Macarons appeared in Europe in the Middle Ages, first in Italy under the name of "maccheronw". Catherine de' Medici actually served them during at Duke Anne de Joyeuse's wedding feast, in the Ardèche, in 1581. It seems that in Saint-Jean-de-Luz in 1660, a pastry chef presented them to King Louis XIV for his wedding.

In Paris, it was the 'officiers de bouche' (masters of fine dining), the Dalloyau, who served the King macarons in 1682. Today, there are more than 40 regional specialities of macarons.


Macarons are one of the most popular desserts throughout the world. This little round cake is in another class of art and know-how for French pâtisserie. This delicate and colourful treat has a soft filling made of either ganache, cream or jam, and is sandwiched between two shells which are made of almond meringue.

The outside should be crispy, whilst the inside is soft and creamy, enjoying it all in one bite! 


A one-of-a-kind skill...

The macaron recipe is no secret.


The "Paris" macaron is made up of two round, smooth shells with a filling in the middle which helps these two shells stick together. 


The shells are made by beating egg whites to stiff peaks, known as meringues, with an equal mix of almond powder and icing sugar, flavoured and coloured according to the recipe. They are then piped into disks and baked in the oven.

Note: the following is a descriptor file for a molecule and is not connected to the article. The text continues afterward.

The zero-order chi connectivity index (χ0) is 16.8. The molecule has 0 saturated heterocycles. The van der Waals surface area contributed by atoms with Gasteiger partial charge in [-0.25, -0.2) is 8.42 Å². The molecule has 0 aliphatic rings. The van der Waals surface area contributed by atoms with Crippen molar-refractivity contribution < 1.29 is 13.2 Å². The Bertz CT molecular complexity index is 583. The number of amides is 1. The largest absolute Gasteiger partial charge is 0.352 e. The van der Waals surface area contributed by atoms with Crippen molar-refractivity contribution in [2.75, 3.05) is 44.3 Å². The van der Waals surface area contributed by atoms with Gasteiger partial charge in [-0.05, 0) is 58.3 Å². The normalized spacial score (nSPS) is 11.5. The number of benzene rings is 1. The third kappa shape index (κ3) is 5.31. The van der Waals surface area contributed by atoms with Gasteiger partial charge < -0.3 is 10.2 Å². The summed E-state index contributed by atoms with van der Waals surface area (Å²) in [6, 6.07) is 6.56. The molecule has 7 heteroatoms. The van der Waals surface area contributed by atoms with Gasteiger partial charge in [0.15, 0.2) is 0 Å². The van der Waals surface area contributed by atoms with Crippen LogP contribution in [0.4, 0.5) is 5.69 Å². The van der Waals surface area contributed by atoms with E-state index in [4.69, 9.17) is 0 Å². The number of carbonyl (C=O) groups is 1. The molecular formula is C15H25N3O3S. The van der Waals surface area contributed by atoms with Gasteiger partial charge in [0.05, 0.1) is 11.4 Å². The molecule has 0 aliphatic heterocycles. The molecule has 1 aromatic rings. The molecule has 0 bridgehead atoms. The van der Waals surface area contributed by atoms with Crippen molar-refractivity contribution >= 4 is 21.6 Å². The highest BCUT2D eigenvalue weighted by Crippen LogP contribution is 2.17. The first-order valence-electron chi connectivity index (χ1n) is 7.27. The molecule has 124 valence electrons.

Depending on which macaron recipe is used, after baking, the shells will then be stuck together using either a cream, ganache or jam. 


Once the macarons have been made, they are then frozen to make sure they are well-preserved and so that they gain the specific texture that they are known for.

A simple recipe along with an almost infinite amount of potential recipes. The intricacy of creating this challenging pastry lies in how skilfully it is made.


Getting consistent, round and smooth macarons comes from the know-how gained by pastry chefs after many long years of practice. 


Let's talk about the "macaronner" (the meringue, sugar and almond mixture). Whilst preparing the batter, the movement is very specific and only having the right hand gestures and having a good eye will the pastry chef be able to get the desired result.

The pastry chef's batter is critical but it is also necessary to master all aspects of production to obtain this delicate mouthful (oven temperature, baking time, moisture, moisture of the fillings, freezing times, etc.).


A long road for just a few grammes of passion...



"This little round cake is made using almond powder, icing sugar and egg whites. The macaron was brought and introduced into France through Catherine de' Medici.

Since then, it has come a long way and epitomises French chic."


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